Wanda Diaz Merced is an astronomer at the International Astronomical Union (IAU) Office for Astronomy Outreach in Mitaka, Japan. Diaz Merced is blind and uses a technique to transform data from astronomical surveys into sounds for analysis. Over at Nature, Elizabeth Gibney interviewed Merced about how "converting astronomical data into sound could bring discoveries that conventional techniques miss." From Nature:
How did you begin your work with sonification?
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Sonification has been around for a long time. In 1933, for example, US physicist Karl Jansky reported detecting the first radio waves from space, as an audible hiss in his antenna. But at some point, visualization came to dominate the way we interpret astrophysical data. When I was an intern at NASA in 2005, my mentor, Robert Candey, wanted me to create a prototype data analysis tool that would familiarize blind people with space-physics data. So we developed software that could map astronomical data into sound — its pitch, rhythm and volume. Then, in my 2013 PhD dissertation at the University of Glasgow, UK, I proved that it is useful....
Can you describe a real-world example?
There are many. Sonification can help us to study the habitability of an exoplanet, by understanding how much high-energy cosmic and solar rays interact with its magnetic field or atmosphere. Such interactions cause fluctuations of electromagnetic emission from that star system that vary in a way that relates to frequency . BBut because astronomers usually separate out different frequency components into many graphs, this is easy to miss.
We've posted several times about blind people who have learned how to "see" and navigate the world using echolocation like bats, shrews, and whales. In the video above, YouTuber Molly Burke and echolocation educator Brian Bushway, who are both blind, try to teach It's Okay To Be Smart's Dr Joe Hanson, who is sighted, the fundamentals of this extraordinary skill.
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Dan Mancina of Livonia, Michigan began to lose his sight as a teenager due to two disorders of the eye. Now he's 95 percent blind. And he's a killer skateboarder. From a Red Bull interview with Mancina:
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Can you speak a bit about your goal of helping people build more parks for visually-impaired people?
My new kind of goal I'm working towards is having a skatepark built entirely for the blind, using techniques I use, like tactile things on the ground, audio speakers within objects to help orientate yourself and things hanging from the ceiling that can help let you know where you are.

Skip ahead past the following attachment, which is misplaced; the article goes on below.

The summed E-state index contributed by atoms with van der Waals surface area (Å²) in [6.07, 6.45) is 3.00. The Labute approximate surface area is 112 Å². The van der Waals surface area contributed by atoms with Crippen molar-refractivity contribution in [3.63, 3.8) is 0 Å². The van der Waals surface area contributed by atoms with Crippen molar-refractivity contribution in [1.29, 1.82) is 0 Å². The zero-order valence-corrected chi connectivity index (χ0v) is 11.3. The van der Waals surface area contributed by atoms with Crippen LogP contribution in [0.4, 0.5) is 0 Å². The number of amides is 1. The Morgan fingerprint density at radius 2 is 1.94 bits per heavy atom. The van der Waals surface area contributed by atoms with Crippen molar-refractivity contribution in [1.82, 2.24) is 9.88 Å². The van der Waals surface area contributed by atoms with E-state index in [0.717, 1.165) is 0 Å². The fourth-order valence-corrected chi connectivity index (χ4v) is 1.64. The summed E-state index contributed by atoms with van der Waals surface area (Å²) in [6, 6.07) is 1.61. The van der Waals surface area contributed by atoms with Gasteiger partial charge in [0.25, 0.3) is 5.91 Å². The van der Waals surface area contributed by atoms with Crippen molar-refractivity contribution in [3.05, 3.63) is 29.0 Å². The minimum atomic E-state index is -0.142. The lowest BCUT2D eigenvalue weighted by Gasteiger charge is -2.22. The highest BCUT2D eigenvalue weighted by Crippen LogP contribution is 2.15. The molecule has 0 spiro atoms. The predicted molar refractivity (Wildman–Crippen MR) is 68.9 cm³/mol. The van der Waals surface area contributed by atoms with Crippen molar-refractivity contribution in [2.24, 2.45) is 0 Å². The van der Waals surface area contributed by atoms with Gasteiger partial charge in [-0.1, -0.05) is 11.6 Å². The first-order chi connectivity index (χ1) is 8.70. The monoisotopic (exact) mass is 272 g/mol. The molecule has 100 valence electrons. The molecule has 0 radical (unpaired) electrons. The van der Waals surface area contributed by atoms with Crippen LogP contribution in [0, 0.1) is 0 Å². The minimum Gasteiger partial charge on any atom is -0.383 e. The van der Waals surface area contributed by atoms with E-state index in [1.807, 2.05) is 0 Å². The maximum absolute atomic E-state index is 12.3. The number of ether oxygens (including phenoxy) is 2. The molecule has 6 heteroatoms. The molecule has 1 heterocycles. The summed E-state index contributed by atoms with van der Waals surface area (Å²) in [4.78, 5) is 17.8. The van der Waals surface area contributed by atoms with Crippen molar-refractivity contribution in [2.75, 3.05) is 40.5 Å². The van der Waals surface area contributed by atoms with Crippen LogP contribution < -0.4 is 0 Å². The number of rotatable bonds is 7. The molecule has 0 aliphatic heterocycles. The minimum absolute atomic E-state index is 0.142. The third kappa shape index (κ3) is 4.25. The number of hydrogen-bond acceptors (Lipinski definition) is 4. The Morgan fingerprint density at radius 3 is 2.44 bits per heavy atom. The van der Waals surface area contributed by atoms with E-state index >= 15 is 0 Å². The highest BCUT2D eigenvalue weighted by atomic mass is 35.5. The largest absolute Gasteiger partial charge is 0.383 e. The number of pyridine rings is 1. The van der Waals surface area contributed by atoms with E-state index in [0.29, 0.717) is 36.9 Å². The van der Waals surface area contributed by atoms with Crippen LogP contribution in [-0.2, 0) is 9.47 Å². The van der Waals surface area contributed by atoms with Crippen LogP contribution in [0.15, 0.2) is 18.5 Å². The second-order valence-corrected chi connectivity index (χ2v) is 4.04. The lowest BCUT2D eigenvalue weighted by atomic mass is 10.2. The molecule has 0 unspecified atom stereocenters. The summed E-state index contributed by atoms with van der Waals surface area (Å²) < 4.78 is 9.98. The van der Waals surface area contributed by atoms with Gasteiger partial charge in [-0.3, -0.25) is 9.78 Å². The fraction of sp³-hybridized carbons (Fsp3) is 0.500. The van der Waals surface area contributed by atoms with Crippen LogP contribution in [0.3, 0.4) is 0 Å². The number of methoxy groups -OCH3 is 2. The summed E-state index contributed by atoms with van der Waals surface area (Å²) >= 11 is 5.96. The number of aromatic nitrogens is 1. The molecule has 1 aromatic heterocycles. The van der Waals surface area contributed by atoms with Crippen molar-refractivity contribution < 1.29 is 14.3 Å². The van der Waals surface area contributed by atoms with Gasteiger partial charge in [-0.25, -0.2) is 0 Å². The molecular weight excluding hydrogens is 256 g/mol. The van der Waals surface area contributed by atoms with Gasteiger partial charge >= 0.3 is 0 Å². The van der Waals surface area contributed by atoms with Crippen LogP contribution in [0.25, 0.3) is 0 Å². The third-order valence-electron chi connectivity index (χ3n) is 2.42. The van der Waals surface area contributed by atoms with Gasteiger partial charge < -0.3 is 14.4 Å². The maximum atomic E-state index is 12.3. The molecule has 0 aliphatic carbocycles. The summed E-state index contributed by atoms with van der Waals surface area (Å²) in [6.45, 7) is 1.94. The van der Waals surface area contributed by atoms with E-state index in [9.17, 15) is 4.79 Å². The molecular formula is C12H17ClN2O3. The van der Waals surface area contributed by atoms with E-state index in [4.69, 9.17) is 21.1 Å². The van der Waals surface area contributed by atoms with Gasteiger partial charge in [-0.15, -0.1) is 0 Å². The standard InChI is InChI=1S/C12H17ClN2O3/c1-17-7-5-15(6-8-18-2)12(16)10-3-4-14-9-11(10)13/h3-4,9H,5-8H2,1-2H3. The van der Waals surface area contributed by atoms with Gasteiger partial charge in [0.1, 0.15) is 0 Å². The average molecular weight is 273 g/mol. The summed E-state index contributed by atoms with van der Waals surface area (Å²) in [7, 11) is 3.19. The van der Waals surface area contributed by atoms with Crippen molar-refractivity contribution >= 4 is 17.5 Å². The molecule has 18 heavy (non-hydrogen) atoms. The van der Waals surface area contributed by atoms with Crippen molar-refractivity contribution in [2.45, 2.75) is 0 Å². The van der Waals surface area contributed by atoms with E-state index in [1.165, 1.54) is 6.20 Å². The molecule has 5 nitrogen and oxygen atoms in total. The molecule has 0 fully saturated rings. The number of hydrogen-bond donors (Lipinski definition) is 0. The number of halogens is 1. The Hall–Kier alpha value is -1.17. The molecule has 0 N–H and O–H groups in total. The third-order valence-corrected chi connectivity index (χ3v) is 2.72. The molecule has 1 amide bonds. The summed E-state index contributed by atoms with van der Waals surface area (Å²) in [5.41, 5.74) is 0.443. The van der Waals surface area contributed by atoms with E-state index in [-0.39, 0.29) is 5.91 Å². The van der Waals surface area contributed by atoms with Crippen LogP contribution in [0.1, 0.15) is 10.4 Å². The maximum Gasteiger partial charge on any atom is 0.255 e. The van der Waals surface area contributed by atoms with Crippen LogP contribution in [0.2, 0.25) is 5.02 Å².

I would love to have it fully equipped with skateboards and pads to help bring blind people in and introduce them to skateboarding.
One of the biggest allures of skating is the ability to have your own freedom, choose your tricks and your style. I'd love to try to spread that to other blind people, to give them a chance to try that out.
Nearly 250 million people in the world have impaired vision. Oxsight is developing augmented reality glasses that could supplement or even replace canes and seeing eye dogs for many. Read the rest
Tommy Edison, the very funny "Blind Film Critic," who has been without sight since birth, answers the question: "Does it bother you that you don't know what you look like?"
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I watched the Bob Ross marathon on Twitch recently, where a whole new generation got to discover the magic that emerges from his brushes: how you can turn away for a moment and turn back to find a whole new world materializing across a blank canvas. The game Beyond Eyes can feel a little bit like that too.
You play as Rae, a young girl who lost her sight in an accident. After her cat Nani goes missing, she opens the gate to that leads beyond her garden and adventures forth to find her friend. Since she's blind, she—and you—have to rely on touch, sound and memory to paint a picture of the world in the blank spaces of the unknown.
If a bird sings in the distance, it'll light up a small area in the vast whiteness that cloaks the path ahead—at least until you draw closer. Gates, bushes and other obstacles often spring up in front of you suddenly, since you don't know where they are until you run into them. The world paints itself into being around you, in ways that are beautiful and surprising. Grass grows beneath your feet as you move, flowers bloom, bridges leap across rivers.